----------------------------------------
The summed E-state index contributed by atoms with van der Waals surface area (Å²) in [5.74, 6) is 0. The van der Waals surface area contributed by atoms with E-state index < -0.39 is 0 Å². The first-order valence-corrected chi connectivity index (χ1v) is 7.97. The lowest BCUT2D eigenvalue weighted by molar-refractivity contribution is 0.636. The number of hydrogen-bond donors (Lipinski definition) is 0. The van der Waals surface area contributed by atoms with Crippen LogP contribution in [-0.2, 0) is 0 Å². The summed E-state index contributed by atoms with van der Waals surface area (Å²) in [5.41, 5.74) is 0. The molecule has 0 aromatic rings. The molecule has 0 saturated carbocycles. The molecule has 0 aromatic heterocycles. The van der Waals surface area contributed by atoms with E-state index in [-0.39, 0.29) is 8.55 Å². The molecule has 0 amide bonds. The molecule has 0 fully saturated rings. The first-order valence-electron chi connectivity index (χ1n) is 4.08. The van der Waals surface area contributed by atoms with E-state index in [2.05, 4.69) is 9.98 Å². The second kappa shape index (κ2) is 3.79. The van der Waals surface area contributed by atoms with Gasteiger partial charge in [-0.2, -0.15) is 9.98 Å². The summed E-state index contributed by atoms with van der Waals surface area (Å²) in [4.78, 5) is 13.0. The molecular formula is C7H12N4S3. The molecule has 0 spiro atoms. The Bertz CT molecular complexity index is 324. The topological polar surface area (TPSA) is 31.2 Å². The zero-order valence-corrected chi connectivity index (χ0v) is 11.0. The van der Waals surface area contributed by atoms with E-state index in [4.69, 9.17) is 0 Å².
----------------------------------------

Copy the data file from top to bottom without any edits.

The summed E-state index contributed by atoms with van der Waals surface area (Å²) in [5.74, 6) is 0. The van der Waals surface area contributed by atoms with E-state index < -0.39 is 0 Å². The first-order valence-corrected chi connectivity index (χ1v) is 7.97. The lowest BCUT2D eigenvalue weighted by molar-refractivity contribution is 0.636. The number of hydrogen-bond donors (Lipinski definition) is 0. The van der Waals surface area contributed by atoms with Crippen LogP contribution in [-0.2, 0) is 0 Å². The summed E-state index contributed by atoms with van der Waals surface area (Å²) in [5.41, 5.74) is 0. The molecule has 0 aromatic rings. The molecule has 0 saturated carbocycles. The molecule has 0 aromatic heterocycles. The van der Waals surface area contributed by atoms with E-state index in [-0.39, 0.29) is 8.55 Å². The molecule has 0 amide bonds. The molecule has 0 fully saturated rings. The first-order valence-electron chi connectivity index (χ1n) is 4.08. The van der Waals surface area contributed by atoms with E-state index in [2.05, 4.69) is 9.98 Å². The second kappa shape index (κ2) is 3.79. The van der Waals surface area contributed by atoms with Gasteiger partial charge in [-0.2, -0.15) is 9.98 Å². The summed E-state index contributed by atoms with van der Waals surface area (Å²) in [4.78, 5) is 13.0. The molecular formula is C7H12N4S3. The molecule has 0 spiro atoms. The Bertz CT molecular complexity index is 324. The topological polar surface area (TPSA) is 31.2 Å². The zero-order valence-corrected chi connectivity index (χ0v) is 11.0. The van der Waals surface area contributed by atoms with E-state index in [4.69, 9.17) is 0 Å².